Jimdo customers are a cosmopolitan bunch, and many of you want to create multilingual websites. But setting up a site that has all of your content in different languages and that’s easy for customers to use can sometimes feel like a tall order.
A few things to keep in mind for a successful multilingual or bilingual website:
You can use Google Translate, but it has its limits: If there’s a magical way to translate into different languages, the closest thing would probably be Google translate. When you install it on your site, the visitor can click the language he or she wants, and voila, the text is translated—but since it’s done by a computer the translation is usually pretty rough. Plus, you get zero benefit from search engines because your content doesn’t actually exist in multiple languages; it’s just temporarily changed by Google.
So if you want to build a “true” multilingual site with good translations, an easy user interface, and an SEO benefit of having content in different languages, read on because these websites are doing it really well:
When most people think of multilingual or bilingual websites, they usually think of using flag icons. The Norla Design website shows another way to do it. Here they’ve used their navigation and the Rome template’s dropdown menu to create a really clear multilingual online store.
You’ll see in this example that they use their top level navigation to split up their languages—EN, PL, and DE. Then, each language gets its own subpages, which appear as dropdowns. Users can see the entire menu for their language right away when they click on the correct language.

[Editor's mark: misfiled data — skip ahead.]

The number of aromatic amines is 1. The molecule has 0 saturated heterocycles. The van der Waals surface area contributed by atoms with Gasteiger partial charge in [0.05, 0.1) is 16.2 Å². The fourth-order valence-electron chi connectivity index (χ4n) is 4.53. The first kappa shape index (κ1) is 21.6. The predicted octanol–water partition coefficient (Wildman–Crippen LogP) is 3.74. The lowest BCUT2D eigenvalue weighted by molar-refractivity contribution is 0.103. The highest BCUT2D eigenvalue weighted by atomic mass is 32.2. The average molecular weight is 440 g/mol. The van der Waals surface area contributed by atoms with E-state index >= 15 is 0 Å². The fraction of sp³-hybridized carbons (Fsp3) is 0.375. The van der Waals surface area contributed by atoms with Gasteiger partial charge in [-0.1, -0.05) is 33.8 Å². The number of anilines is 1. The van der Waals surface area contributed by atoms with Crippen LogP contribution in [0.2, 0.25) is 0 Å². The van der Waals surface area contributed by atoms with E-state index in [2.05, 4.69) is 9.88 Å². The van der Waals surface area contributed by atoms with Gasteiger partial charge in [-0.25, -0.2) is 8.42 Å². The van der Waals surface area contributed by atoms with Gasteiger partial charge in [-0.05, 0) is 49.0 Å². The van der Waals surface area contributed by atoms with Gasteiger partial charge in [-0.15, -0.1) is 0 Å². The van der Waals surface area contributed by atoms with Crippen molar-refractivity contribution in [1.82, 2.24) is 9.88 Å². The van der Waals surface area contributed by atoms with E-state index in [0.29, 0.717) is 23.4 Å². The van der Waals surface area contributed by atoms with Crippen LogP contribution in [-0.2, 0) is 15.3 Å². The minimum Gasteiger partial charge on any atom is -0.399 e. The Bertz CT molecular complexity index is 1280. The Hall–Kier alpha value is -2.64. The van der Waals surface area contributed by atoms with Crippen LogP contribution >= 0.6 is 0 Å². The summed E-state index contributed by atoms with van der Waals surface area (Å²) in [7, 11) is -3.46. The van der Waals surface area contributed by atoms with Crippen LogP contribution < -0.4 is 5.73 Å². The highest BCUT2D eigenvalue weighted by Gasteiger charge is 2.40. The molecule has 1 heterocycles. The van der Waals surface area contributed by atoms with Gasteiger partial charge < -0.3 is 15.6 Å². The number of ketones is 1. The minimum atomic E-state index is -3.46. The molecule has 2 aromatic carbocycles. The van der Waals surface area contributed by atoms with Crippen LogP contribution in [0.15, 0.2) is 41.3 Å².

If you were to do something similar on your own website, your navigation menu might look something like this:
Keep in mind that all Jimdo websites can have up to 3 levels of navigation. With this technique, you’re relying mostly on your secondary and tertiary navigation levels, since your primary navigation level is used to split the languages. Therefore, you need to keep your navigation simple —you can’t depend on a ton of subpages that go down to a fourth or fifth level. In the end, that’s a good thing, because webpages with simpler navigation structures are much easier to follow.
Jimdo templates with dropdown menus include Rome, Barcelona, Prague, Helsinki, Cairo, and Miami. To see all templates with dropdowns, check out our Template Filter and choose Dropdown under “Menus”.
The Freedom & Spirit website is a great example of a multilingual website done well using the Hamburg template. Visually, your eye starts on the left with the orange logo and then naturally moves to the right side of the page, where you see the orange and grey tabs to switch languages.
To achieve this effect, they’ve set up their top navigation menu items to be FR, NL, and EN. Then, they used the Style Editor to make their navigation bar right-aligned and to change the menu colors. The gray and orange color choices do a good job of looking like tabs and making it clear to people which language they are on.
Once a user chooses a language, the corresponding menu for that language (subpages) appears on the lefthand side.